Tag Archives: prayer

Sixth Sunday after Pentecost: Proper 8B

Track 1: How the Mighty Have Fallen

2 Samuel 1:1, 17-27
Psalm 130
2 Corinthians 8:7-15
Mark 5:21-43

In today’s reading from 2 Samuel, King David laments the death of King Saul and his son Jonathan:

Your glory, O Israel, lies slain upon your high places!
How the mighty have fallen!

Tell it not in Gath,
proclaim it not in the streets of Ashkelon;

or the daughters of the Philistines will rejoice,
the daughters of the uncircumcised will exult.

You mountains of Gilboa,
let there be no dew or rain upon you,
nor bounteous fields!

For there the shield of the mighty was defiled,
the shield of Saul, anointed with oil no more.   (2 Samuel 1:25-27)

Saul was anointed by God to be king over Israel. He was a mighty warrior who conquered many of Israel’s enemies. Yet Saul had decided to do things on his own, without regard to the will of God. Because of this, Israel was continually being attacked by its enemies. Saul was warned but kept on rebelling against God.

How could someone be so stubborn? Does that sound like someone we might know? The psalmist wrote:

Fools say in their hearts, “There is no God.”
    They are corrupt, they commit abominable acts;
    there is no one who does good.

God looks down from heaven on humankind
    to see if there are any who are wise,
    who seek after God.

They have all fallen away, they are all alike perverse;
    there is no one who does good,
    no, not one.   (Psalm 53:1-3)

We have all sinned and fallen short of the glory of God. The psalmist wrote:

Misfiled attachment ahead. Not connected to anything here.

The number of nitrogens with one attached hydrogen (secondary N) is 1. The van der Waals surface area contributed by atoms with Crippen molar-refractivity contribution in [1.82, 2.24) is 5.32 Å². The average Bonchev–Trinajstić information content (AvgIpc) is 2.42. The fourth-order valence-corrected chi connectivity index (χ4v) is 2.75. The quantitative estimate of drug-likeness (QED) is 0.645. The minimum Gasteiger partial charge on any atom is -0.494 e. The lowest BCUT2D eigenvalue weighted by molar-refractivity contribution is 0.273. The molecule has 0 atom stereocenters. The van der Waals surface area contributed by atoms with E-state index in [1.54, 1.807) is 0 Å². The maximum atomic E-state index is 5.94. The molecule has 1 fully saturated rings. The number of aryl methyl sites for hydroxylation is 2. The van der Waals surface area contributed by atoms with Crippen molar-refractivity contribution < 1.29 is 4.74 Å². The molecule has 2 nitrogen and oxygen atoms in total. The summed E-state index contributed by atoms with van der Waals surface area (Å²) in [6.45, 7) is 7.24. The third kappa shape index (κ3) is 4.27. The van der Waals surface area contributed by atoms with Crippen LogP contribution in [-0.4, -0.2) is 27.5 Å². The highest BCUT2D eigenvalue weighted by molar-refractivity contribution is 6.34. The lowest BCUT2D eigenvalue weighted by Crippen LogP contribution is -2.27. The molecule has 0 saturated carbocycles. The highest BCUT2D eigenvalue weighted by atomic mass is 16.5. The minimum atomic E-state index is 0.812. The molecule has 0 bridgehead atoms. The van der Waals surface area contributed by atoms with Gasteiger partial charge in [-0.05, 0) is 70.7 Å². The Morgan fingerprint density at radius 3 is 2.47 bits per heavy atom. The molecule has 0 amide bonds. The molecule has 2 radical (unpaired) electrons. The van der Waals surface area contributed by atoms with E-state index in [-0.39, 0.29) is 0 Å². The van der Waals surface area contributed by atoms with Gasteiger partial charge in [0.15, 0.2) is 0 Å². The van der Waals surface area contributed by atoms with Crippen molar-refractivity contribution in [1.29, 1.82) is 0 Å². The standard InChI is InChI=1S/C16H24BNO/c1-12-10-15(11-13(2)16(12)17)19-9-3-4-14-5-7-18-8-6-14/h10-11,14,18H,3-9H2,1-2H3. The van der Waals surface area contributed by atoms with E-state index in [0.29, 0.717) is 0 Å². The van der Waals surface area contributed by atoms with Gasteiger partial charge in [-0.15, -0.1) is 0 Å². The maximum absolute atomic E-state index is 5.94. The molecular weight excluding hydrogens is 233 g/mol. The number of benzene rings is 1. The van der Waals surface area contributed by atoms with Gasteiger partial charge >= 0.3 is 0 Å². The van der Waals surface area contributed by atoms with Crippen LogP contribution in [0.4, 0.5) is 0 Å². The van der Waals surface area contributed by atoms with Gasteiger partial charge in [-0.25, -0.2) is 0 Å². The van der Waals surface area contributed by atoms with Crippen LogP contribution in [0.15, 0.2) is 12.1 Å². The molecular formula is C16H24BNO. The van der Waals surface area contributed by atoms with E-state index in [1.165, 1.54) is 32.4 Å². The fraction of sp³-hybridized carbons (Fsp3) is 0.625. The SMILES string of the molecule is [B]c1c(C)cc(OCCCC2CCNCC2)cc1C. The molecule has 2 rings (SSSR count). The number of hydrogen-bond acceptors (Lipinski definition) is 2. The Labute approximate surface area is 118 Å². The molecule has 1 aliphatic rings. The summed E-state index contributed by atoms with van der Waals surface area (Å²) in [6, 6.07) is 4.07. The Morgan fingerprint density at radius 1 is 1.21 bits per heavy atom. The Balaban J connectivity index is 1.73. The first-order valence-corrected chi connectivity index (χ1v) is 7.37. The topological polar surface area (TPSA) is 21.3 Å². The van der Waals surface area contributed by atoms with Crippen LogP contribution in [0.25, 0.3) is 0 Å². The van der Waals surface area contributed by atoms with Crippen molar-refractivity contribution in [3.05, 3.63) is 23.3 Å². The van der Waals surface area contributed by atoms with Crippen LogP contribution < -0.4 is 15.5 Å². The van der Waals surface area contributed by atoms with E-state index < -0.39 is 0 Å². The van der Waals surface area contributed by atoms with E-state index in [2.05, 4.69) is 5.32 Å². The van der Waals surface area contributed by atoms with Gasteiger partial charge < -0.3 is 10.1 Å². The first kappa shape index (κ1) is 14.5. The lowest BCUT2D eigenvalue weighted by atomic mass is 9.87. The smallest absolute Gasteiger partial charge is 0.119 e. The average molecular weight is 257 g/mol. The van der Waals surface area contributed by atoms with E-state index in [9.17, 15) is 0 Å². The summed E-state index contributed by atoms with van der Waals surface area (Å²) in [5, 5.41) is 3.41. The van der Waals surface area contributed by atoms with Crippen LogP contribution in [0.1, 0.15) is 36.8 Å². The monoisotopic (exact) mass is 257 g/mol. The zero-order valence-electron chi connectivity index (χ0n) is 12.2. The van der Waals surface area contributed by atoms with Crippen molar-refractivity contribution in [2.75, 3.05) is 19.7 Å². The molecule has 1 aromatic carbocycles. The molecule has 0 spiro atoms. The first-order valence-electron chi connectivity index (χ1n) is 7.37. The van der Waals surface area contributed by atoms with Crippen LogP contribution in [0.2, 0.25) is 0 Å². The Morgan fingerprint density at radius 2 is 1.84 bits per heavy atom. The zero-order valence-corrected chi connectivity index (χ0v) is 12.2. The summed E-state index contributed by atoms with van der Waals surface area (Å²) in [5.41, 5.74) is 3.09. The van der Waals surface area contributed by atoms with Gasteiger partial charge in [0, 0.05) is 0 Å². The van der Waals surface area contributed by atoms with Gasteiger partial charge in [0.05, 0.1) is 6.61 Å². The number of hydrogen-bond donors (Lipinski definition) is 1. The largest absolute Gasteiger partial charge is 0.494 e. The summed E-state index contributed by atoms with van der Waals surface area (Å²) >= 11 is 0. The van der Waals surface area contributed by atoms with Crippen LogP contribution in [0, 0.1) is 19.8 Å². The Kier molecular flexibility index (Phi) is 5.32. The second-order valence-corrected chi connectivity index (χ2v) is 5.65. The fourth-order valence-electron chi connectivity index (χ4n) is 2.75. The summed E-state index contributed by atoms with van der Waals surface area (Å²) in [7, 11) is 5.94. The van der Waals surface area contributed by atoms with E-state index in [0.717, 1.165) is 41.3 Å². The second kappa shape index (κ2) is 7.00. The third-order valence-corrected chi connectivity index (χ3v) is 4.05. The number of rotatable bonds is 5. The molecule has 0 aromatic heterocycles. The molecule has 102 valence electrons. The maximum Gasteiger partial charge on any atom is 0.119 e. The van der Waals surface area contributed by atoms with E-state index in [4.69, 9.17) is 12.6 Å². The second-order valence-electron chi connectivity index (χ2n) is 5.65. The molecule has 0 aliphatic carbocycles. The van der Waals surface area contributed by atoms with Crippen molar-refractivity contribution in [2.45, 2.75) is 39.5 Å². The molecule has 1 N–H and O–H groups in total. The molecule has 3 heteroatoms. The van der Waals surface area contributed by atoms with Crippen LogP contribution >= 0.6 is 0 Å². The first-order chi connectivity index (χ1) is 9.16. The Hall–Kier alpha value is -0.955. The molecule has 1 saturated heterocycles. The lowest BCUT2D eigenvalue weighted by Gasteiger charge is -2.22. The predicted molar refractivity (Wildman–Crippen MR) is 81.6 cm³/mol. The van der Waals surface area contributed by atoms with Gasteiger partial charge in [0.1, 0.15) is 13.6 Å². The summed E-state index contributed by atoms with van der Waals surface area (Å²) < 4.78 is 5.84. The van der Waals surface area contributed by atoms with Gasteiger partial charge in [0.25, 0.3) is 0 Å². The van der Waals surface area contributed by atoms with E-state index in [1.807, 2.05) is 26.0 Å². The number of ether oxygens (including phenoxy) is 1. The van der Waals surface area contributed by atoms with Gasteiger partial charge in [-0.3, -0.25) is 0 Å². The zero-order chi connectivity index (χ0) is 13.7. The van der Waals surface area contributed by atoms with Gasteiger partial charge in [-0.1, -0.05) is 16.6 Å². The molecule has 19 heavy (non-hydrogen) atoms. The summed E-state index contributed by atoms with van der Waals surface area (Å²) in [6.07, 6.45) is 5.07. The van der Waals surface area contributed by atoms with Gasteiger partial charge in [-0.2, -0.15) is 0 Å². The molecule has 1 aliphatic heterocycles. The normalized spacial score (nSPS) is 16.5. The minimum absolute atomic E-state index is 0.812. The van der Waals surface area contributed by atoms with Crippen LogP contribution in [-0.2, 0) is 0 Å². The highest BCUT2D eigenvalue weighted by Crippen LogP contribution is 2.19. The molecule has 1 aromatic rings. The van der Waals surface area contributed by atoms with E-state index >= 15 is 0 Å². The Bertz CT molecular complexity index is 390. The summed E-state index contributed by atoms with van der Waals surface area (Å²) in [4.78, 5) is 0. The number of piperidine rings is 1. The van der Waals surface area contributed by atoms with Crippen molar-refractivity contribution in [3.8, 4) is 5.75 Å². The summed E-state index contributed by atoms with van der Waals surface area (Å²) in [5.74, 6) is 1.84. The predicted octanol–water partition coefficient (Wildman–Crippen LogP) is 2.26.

Out of the depths have I called to you, O Lord;
Lord, hear my voice;
let your ears consider well the voice of my supplication.

If you, Lord, were to note what is done amiss,
O Lord, who could stand?

Have we not all been guilty of rebellion against God? In a time of desperation we call out to God, hoping that he will still here us. The psalmist goes on to offer this assurance:

For there is forgiveness with you;
therefore you shall be feared.

I wait for the Lord; my soul waits for him;
in his word is my hope.    (Psalm 130:1-5)

God is faithful even when we are not faithful. He is ready to forgive those who will repent of their sins and turn to him. He has been waiting patiently for us. We must learn to wait patiently on him, not losing our hope in his  word. The psalmist reminds us:

The Lord is merciful and gracious,
    slow to anger and abounding in steadfast love.
He will not always accuse,
    nor will he keep his anger forever.
He does not deal with us according to our sins,
    nor repay us according to our iniquities.
For as the heavens are high above the earth,
    so great is his steadfast love toward those who fear him;
as far as the east is from the west,
    so far he removes our transgressions from us.
As a father has compassion for his children,
    so the Lord has compassion for those who fear him.
For he knows how we were made;
    he remembers that we are dust.   (Psalm 103:8-14)

We may have fallen, but we do not have to remain fallen. Saul refused to repent. Let us not be so stubbornness of heart. Out of the depths let us cry out to God. It is not too late to call upon his name.

 

 

Track 2: Your Faith Has Made You Well

Wisdom of Solomon 1:13-15; 2:23-24
Lamentations 3:21-33
or Psalm 30
2 Corinthians 8:7-15
Mark 5:21-43

We are blessed today with quite a story of faith from the Gospel of Mark: